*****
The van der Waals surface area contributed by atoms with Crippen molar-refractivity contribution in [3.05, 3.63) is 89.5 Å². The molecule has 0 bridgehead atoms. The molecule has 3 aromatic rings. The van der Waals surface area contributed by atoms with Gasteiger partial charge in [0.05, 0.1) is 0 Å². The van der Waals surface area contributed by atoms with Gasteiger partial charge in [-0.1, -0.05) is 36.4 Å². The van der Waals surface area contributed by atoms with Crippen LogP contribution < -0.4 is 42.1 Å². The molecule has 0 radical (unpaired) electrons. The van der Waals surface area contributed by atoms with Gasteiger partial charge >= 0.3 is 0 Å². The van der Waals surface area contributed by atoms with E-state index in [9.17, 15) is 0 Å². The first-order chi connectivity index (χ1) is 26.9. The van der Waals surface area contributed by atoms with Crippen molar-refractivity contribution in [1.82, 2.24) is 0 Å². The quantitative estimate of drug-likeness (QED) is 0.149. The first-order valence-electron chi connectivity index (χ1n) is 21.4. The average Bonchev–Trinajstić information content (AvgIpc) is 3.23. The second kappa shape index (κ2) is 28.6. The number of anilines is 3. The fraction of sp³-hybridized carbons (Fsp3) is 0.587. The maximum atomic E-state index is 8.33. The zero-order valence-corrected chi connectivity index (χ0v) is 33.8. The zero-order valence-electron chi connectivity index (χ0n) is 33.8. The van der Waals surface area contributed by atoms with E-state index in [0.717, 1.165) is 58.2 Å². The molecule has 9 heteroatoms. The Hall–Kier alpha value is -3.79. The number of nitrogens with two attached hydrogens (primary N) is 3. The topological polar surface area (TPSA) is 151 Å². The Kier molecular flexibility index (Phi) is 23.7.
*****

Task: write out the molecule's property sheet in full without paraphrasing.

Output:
The van der Waals surface area contributed by atoms with Crippen molar-refractivity contribution in [3.05, 3.63) is 89.5 Å². The molecule has 0 bridgehead atoms. The molecule has 3 aromatic rings. The van der Waals surface area contributed by atoms with Gasteiger partial charge in [0.05, 0.1) is 0 Å². The van der Waals surface area contributed by atoms with Gasteiger partial charge in [-0.1, -0.05) is 36.4 Å². The van der Waals surface area contributed by atoms with Crippen LogP contribution < -0.4 is 42.1 Å². The molecule has 0 radical (unpaired) electrons. The van der Waals surface area contributed by atoms with Gasteiger partial charge >= 0.3 is 0 Å². The van der Waals surface area contributed by atoms with E-state index in [9.17, 15) is 0 Å². The first-order chi connectivity index (χ1) is 26.9. The van der Waals surface area contributed by atoms with Crippen molar-refractivity contribution in [1.82, 2.24) is 0 Å². The quantitative estimate of drug-likeness (QED) is 0.149. The first-order valence-electron chi connectivity index (χ1n) is 21.4. The average Bonchev–Trinajstić information content (AvgIpc) is 3.23. The second kappa shape index (κ2) is 28.6. The number of anilines is 3. The fraction of sp³-hybridized carbons (Fsp3) is 0.587. The maximum atomic E-state index is 8.33. The zero-order valence-corrected chi connectivity index (χ0v) is 33.8. The zero-order valence-electron chi connectivity index (χ0n) is 33.8. The van der Waals surface area contributed by atoms with E-state index in [0.717, 1.165) is 58.2 Å². The molecule has 9 heteroatoms. The Hall–Kier alpha value is -3.79. The number of nitrogens with two attached hydrogens (primary N) is 3. The topological polar surface area (TPSA) is 151 Å². The Kier molecular flexibility index (Phi) is 23.7.